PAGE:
Tony Quinn (victim liaison officer)
What's your background?
I was born and grew up in Birmingham. I came to York St John’s 1976 and studied a BA (Hons) in English Literature. I later qualified as a teacher at Liverpool but joined North Yorkshire Police instead in 1982. I served 30 years in the police, and my career was divided fairly equally between uniform and CID duties. I retired in 2012 as an inspector and was fortunate enough to be awarded the NYP Lifetime Achievement award for that year. After leaving the police I worked at a secondary school in Scarborough as a pastoral support officer. I enjoyed the role very much but as with my other skirmishes with teaching it wasn’t to last. I saw the advert for the victim liaison officer post with the youth justice service and thought it was an ideal match for my experience and skills.
How long have you been working for the youth justice service?
Since November 2013.
What motivates you about your role?
Providing victims with the information and support they require but also feeding back their views so young people are aware of the full impact of their actions. This often includes victims expressing understanding and support for the young person. Victims are rarely disparaging towards young people which is not what you might expect if you accepted the views sometimes portrayed in the media.
Thinking back to your first day with the youth justice service, how have you adapted and changed?
Despite my previous experience there was still a lot I had to learn and I have definitely improved the service I provide since I began. I have sought to get out and meet people personally more than I did initially and have sought to develop our use of restorative justice.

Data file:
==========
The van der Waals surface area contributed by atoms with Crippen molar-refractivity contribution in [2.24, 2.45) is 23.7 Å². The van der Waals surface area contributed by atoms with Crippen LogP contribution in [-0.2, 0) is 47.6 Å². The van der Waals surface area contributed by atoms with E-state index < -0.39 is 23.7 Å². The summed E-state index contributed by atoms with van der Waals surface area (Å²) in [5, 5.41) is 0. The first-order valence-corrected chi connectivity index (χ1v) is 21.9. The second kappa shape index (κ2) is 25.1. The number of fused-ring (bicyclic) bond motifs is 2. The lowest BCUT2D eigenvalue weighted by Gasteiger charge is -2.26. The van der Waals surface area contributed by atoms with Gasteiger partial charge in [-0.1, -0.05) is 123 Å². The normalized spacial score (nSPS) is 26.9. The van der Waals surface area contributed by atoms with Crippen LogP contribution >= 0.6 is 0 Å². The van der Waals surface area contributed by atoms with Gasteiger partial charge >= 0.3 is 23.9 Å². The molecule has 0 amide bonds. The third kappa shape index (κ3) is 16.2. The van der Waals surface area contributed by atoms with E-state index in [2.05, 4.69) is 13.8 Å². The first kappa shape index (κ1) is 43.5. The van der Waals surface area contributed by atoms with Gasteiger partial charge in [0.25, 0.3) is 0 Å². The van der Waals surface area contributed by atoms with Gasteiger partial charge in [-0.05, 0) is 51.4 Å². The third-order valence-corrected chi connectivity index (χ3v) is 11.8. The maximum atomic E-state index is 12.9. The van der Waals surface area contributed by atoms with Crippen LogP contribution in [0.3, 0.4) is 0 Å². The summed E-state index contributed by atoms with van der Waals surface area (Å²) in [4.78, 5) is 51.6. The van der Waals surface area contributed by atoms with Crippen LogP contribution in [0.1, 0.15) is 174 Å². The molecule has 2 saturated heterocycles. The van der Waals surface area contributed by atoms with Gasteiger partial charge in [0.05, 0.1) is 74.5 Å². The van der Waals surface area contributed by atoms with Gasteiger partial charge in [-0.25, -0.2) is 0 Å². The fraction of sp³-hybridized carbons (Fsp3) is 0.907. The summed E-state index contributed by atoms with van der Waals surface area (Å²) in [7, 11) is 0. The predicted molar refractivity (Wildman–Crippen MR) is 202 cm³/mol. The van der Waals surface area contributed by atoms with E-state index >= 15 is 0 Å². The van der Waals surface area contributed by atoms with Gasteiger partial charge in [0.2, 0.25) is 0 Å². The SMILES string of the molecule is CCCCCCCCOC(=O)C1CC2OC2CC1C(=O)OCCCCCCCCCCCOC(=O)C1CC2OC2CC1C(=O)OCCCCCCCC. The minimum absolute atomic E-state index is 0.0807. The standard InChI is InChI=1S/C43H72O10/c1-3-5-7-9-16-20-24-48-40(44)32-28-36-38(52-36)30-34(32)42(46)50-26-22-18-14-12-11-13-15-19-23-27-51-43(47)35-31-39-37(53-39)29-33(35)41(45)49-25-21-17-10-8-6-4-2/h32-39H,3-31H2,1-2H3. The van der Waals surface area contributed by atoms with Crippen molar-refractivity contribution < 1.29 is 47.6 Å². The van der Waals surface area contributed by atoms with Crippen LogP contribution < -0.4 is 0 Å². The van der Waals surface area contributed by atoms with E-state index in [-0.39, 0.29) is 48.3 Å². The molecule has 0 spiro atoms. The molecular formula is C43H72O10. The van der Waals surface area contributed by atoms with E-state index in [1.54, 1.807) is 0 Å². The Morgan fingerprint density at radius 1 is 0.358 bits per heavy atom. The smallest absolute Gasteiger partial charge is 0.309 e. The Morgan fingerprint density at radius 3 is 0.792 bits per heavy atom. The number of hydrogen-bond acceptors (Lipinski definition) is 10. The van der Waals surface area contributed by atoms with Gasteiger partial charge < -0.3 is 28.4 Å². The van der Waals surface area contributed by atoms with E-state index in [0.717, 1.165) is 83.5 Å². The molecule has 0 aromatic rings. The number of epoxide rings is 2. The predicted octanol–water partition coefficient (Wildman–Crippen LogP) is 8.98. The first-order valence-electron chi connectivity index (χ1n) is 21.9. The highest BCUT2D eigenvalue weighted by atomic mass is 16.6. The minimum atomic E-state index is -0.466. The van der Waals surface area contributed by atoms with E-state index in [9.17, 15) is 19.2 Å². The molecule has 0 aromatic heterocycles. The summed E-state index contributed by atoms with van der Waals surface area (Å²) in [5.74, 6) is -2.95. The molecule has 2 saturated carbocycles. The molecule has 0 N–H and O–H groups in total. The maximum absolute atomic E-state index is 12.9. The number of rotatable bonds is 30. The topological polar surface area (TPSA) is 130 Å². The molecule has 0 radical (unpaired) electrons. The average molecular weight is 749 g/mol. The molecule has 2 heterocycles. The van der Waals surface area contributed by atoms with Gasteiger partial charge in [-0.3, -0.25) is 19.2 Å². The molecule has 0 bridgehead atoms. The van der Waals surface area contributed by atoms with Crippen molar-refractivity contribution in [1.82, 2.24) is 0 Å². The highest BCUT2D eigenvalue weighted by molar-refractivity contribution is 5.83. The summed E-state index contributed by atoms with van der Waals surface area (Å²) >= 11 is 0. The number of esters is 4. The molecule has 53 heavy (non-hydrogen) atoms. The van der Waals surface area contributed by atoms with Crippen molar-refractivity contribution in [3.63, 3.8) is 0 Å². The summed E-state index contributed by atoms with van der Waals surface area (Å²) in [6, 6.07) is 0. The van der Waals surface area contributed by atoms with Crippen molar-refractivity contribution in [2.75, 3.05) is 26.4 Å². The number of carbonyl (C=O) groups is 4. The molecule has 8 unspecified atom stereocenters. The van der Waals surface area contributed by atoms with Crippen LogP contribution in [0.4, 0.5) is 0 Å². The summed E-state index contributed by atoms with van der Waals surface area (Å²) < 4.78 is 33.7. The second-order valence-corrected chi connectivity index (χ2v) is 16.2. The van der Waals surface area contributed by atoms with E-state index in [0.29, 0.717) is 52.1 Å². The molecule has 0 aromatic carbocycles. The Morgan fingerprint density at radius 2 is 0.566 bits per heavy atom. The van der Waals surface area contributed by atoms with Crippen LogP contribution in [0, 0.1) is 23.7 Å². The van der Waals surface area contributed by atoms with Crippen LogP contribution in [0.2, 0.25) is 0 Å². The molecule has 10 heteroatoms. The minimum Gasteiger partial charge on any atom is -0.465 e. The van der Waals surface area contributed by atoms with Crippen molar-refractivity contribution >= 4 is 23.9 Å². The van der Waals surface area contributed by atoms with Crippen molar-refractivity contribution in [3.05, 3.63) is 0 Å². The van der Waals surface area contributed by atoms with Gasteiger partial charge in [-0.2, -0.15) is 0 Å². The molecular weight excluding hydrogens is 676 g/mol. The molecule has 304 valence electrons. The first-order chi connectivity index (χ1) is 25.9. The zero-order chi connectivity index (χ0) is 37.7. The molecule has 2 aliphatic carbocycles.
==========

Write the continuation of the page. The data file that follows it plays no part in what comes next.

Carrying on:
What advice would you give to someone seeking the same career?
For me youth justice work has the same attraction that policing has. It is a career where you can do good by helping others. If we can help young people to turn away from offending, we are not only helping them - we are also reducing the number of future victims. At its core the role is about people and for it to be done well it requires effective communication skills. If you have those skills and care about people, then it is a great job.
What challenges do you face in your role?
Some victims wish to move on and forget the whole experience; others are still living it and have a wide range of on-going needs, which can include protection and access to services such as counselling and mediation. What is satisfying is that even those who wish to move on without support from me are usually willing to provide details of the impact the crime has had upon them and their families, so my colleagues can use it as part of the victim awareness work they do with young people.
What is your proudest moment?
I worked with a family on a particularly sensitive case and after one of the sessions I said to the one victim "thank you for trusting me to help you and your family." She replied "No thank you, you are very easy to trust." I thought it was a very nice thing for her to say.
Would you change anything?
I am trying to get more professionals who become victims to get involved in restorative justice. Some in policing, education and social care simply accept that being a victim sometimes comes with the role and wish to move on. I think there is an opportunity for both sides to talk about their feelings and to explore how the situation arose in the hope that they can both understand each other better and reduce the risk of the same thing happening again.
What’s an average day like?
It’s a mixture. There is usually some computer or paperwork such as writing up reports of visits and preparing letters. The rest of my time involves contacting and visiting victims who can live anywhere across the east of the county from Selby to Whitby and Ryedale. I work in an office with case workers and other professionals so there is also the opportunity to discuss cases.